At the Alliance, we recognise the enormous contribution young people make to our society and the importance of putting the youth voice at the heart of all we do.
The Black Lives Matter movement has underlined the injustices and inequality that Black people face across the world and in the UK and has made every section of society acknowledge that up to this point, we have not done enough.
Our Youth Advisory Panel member, Rashan McDonald, has written a powerful and eye-opening blog about systematic racism and his own experiences as a young black man.
So, let me get straight to the point; the generation that we live in right now isn’t socially equal; racial segregation and discrimination still exists.
It’s amazing to see that our generation is highlighting BLM in many ways possible, through petitions, promoting historical articles/films/educational TV shows, protests, social media promotion, local MP engagement, GoFundMe pages and highlighting issues in the workplace too.
I have also experienced some of this unjust behaviour; as a hard-working black man, who focuses on my work and football, I have been stopped and searched after a football game when making my way home.
I was with a few of my teammates when the post-football stop and search happened. At the time, the police saw us in a rented car (provided by the university) and they suspected us to be drug dealers. They then proceeded to surround the car with police officers before hand cuffing myself and my other black teammate FIRST.
They then proceeded to call my Black friend a ‘thug’ and moved him away from the rest of us; I identify that as a discriminatory action. They found nothing on us (as expected) but the whole process of how they dealt with us was horrible.
However, that treatment is nothing compared to what I have seen with George Floyd, Breonna Taylor, Tamir Rice, Elijah McClain, Belly Mujinga and many other black people that had their lives taken due to an unjust system, and this scares me.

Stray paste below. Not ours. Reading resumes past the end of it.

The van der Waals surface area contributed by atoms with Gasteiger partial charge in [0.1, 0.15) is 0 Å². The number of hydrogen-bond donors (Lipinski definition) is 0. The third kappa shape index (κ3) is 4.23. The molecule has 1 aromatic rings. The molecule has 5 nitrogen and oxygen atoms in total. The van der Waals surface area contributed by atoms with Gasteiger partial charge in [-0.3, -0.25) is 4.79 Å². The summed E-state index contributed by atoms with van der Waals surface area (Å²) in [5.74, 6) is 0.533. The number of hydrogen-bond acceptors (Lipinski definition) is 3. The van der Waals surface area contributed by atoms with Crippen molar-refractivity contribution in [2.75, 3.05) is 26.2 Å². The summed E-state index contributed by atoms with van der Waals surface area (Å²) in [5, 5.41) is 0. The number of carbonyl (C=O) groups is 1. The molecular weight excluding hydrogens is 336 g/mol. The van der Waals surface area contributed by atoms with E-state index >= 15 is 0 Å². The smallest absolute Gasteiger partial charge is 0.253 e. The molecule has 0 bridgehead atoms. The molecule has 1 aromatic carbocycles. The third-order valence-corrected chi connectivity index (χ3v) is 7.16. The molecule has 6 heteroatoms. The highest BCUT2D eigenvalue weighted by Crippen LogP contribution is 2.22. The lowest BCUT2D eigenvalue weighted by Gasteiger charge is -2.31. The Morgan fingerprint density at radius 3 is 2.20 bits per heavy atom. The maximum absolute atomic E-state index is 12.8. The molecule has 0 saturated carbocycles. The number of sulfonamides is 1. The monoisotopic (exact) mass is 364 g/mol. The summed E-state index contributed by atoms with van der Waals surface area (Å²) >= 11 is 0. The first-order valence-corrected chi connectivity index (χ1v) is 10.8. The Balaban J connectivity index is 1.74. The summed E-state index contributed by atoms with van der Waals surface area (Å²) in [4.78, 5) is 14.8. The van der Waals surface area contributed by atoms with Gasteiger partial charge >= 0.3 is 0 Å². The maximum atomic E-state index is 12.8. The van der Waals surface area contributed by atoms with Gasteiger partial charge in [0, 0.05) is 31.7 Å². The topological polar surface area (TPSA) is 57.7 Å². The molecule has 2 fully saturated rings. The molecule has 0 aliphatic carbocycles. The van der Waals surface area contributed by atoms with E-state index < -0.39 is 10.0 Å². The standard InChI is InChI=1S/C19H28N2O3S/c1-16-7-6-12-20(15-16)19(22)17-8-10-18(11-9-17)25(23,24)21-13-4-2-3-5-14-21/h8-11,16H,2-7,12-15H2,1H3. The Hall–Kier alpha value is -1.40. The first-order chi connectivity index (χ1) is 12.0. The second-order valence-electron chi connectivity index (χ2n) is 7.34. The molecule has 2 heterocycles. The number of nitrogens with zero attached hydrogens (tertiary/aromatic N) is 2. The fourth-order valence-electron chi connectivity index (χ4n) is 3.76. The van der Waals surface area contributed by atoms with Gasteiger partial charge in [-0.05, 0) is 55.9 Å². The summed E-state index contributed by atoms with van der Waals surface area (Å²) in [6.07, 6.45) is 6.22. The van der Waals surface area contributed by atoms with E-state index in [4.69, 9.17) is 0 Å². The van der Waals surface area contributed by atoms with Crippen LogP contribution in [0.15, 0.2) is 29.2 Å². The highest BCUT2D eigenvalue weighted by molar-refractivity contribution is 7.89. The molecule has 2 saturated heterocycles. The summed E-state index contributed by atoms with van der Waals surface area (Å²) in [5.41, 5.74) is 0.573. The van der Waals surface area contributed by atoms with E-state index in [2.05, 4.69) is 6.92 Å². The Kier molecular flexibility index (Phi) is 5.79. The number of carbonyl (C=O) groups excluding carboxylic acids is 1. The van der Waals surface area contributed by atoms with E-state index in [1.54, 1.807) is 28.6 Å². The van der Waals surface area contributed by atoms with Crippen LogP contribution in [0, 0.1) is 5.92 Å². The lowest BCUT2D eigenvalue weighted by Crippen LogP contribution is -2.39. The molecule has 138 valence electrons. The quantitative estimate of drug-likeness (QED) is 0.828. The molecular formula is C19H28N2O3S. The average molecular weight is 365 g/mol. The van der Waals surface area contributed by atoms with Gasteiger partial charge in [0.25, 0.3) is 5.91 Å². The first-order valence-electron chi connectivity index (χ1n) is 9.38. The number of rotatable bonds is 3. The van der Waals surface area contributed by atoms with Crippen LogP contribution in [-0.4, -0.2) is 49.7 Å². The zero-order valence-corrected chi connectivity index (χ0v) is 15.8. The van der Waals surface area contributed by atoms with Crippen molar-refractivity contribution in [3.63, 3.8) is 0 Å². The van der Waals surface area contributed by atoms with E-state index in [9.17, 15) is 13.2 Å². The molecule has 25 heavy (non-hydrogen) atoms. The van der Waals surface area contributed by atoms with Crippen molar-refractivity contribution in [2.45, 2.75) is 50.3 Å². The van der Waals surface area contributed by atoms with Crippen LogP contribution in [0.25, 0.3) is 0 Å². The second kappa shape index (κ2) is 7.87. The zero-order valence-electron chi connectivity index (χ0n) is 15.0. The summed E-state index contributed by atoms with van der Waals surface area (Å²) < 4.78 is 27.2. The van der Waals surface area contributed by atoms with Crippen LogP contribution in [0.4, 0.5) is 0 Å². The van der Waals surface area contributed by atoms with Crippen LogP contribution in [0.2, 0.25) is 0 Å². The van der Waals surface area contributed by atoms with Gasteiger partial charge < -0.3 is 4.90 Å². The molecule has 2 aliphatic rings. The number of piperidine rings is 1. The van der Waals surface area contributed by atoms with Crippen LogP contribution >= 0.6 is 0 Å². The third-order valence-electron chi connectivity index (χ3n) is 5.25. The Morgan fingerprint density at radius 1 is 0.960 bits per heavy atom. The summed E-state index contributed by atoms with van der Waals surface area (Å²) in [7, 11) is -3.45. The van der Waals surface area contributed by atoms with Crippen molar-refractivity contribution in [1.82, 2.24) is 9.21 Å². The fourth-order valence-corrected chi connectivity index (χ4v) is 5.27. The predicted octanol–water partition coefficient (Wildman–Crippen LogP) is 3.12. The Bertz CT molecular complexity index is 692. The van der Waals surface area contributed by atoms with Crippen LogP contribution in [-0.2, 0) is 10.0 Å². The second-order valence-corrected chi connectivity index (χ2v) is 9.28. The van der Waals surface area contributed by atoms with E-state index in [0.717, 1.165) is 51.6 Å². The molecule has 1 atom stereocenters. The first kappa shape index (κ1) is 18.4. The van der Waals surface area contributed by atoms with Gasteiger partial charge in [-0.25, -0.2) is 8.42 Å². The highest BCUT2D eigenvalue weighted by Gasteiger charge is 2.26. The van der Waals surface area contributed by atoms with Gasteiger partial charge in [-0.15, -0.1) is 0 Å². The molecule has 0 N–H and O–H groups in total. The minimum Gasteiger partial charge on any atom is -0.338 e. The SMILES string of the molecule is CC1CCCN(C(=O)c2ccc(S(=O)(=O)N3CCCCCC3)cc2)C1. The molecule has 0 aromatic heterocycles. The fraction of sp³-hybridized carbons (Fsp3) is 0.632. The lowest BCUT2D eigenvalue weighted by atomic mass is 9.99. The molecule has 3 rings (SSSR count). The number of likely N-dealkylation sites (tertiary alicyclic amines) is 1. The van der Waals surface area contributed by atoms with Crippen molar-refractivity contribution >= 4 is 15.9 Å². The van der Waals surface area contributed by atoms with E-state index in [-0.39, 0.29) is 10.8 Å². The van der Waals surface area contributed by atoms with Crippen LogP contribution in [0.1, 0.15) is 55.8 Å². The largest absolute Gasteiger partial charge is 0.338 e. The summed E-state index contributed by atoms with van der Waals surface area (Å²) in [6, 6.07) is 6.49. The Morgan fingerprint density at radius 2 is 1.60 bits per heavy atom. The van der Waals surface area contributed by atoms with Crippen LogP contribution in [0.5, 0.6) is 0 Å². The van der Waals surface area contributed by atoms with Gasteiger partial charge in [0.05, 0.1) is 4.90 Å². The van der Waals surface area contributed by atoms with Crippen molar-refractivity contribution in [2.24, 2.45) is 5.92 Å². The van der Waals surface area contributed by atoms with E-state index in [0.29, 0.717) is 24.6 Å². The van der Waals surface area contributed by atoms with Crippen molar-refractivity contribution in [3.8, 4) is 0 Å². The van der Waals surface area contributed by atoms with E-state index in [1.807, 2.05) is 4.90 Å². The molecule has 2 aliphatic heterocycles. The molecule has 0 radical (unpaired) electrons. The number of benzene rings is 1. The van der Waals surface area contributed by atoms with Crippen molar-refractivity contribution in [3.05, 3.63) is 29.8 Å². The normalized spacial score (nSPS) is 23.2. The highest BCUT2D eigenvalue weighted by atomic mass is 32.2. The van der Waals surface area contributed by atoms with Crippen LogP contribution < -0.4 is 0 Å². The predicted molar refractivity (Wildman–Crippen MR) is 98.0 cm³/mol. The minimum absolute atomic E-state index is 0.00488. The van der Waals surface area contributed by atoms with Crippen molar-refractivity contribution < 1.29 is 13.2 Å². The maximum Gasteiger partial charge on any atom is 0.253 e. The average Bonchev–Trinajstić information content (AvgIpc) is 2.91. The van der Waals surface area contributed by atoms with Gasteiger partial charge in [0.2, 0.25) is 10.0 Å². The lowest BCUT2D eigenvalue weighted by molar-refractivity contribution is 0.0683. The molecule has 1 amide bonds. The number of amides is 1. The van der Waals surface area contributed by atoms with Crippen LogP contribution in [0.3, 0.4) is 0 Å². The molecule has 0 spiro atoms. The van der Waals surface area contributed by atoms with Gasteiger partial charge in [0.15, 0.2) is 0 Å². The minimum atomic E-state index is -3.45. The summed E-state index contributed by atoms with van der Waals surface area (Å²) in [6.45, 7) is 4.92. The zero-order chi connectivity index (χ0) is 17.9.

As a black person, we are more likely to get stopped and searched and treated like the names above. The fact that so many innocent Black people have been murdered, brutally harmed and discriminated from the ‘enforcers of the law’ is part of a wider issue and still highlights segregation in this modern day. These unfair actions have caused an uproar in our generation and motivated us to promote the matter so far and wide.
My position as a Youth Advisory Panel member can help to tackle this discrimination by helping to provide a youth perspective on all relevant campaigns, including Black Lives Matter. Myself, the Youth Advisory Panel, the Alliance and wider sector must now use our ‘voices’ to inform other people of this movement and why it is important to support it.
It’s inspiring to see how organisations, such as the Premier League are promoting the Black Lives Matter movement and encouraging those in power positions to use their platforms as a voice to spread the movement. This is not enough though; words can speak louder than actions.
It now lies to all organisations in the sport and recreation sector to take action; through developing equality and diversity policies, to providing mandatory racial recognition/development/inclusion training for coaches of all levels, to ensuring people of BAME backgrounds are equipped with the opportunities that allow for key decision making roles within the sector.
This is more than just lip service though, this is change. Change across the UK to develop employment opportunities for young, black people, change in how we talk and how we think, instilling confidence to call out discrimination where justified. A change to our biases- conscious and unconscious. But this cannot be created without everyone’s voice. When society and our sector listen to our young stakeholders, our action becomes more united in strength.
Without the voice of everyone, we are powerless to enact the change we really want.
Please just remember, black lives really do matter